What Issue Did the Great Compromise Resolve?

The Great Compromise resolved the issue of representation in the United States legislature. Large states wanted greater representation because of their larger population, and smaller states wanted all states represented equally.

On July 16, 1787, the Great Compromise, also commonly known as the Connecticut Compromise in a nod to Oliver Ellsworth and Roger Sherman, the Connecticut congressional delegates who created the compromise, solved debate that threatened to destroy the whole plan for the Senate and House of Representatives. Back when the U.S.’s fledgling government congressional delegates thought that Congress would be made up of a specified number of representatives from every state in a single room. However, the question that nagged these early politicians was this: how many representatives should each state be granted?

The Center of the Debate Larger states agreed with the Virginia Plan, which dictated that each state should base their number of representatives on population. Essentially, larger states argued that since they contributed more resources to the nation, they should get greater representations in the houses. Smaller states favored the New Jersey Plan, which called for each state to have the exact same number of representatives. These smaller states thought that the Virginia Plan was unfair and demanded that both houses have completely equal representation for all states. This disagreement was so heated that it threatened to destroy the U.S. Constitution before it was created.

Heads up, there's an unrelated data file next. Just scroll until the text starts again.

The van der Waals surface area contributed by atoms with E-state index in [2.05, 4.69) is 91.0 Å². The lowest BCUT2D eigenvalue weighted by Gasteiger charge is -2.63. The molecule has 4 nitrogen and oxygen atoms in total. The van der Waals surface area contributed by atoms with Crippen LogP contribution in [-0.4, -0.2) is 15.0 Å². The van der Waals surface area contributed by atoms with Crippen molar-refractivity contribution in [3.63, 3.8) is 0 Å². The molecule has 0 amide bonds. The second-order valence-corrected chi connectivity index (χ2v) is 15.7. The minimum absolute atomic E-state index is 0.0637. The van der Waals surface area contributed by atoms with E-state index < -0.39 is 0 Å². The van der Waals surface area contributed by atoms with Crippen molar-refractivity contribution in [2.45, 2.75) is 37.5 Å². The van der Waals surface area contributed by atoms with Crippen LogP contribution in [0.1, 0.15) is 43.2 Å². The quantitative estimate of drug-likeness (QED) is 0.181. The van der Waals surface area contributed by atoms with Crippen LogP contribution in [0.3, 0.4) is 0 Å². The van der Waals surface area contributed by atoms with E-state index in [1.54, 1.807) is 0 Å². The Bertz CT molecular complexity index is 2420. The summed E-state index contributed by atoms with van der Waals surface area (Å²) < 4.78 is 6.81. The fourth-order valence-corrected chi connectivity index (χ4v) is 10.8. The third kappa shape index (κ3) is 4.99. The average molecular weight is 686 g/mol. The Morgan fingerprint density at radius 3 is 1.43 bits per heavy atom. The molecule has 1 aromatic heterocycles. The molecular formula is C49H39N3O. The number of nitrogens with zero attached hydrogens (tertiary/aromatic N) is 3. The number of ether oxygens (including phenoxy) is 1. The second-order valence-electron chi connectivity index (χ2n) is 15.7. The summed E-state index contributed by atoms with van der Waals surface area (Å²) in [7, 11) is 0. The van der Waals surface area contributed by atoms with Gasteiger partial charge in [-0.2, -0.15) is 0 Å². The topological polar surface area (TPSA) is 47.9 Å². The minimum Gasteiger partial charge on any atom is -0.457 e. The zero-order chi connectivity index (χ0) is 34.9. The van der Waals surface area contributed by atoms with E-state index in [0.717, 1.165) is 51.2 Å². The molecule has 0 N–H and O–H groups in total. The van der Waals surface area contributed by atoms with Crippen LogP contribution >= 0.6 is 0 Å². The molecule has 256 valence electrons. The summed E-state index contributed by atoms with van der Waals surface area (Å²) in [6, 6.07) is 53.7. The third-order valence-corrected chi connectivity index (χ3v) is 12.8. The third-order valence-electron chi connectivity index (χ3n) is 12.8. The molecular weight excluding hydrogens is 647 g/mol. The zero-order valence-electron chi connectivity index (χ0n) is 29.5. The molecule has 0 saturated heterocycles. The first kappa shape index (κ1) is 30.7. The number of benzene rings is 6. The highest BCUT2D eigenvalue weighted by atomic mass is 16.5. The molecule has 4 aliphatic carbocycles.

The Argument Heats Up The argument got so heated that Delaware’s delegate, Gunning Bedford Jr. threatened that the smaller states might have to align themselves with a foreign ally “who will take them by the hand and do them justice.” Massachusetts delegate Elbridge Gerry countered that the States were never independent, therefore the small states couldn’t claim sovereignty. Eventually, Roger Sherman, the delegate from Connecticut proposed that Congress should be made up of two chambers: the Senate and the House of Representatives. Sherman further suggested that every state should send the same number of Senatorial representatives and a single House representative for every 30,000 people in the state’s population.

Compromise Wins the Day This agreement became known as the Great Compromise, and it is what allowed the creation of the Constitution to move forward despite a disagreement that threatened to make representatives from large states and small states leave the table. It appeased both small and large states. This new structure and the powers of the Congress, along with the Great Compromise, were all explained in James Madison and Alexander Hamilton’s Federalist Papers. To fairly determine the number of each state’s representatives going to the House, the government underwent a process known as apportionment, which was the first census. As of 1790, there were four million people living in the U.S., and the total number of members going to the House of Representatives was set at 106, a number that would later change to the current number of 435 in 1911.

Keeping Things Fair The government uses redistricting, a process of changing or establishing each state’s geographic boundaries to make sure every state gets fair and equal representation in the House of Representatives. This prevents urban areas with high population density from becoming more powerful than rural areas in the political arena.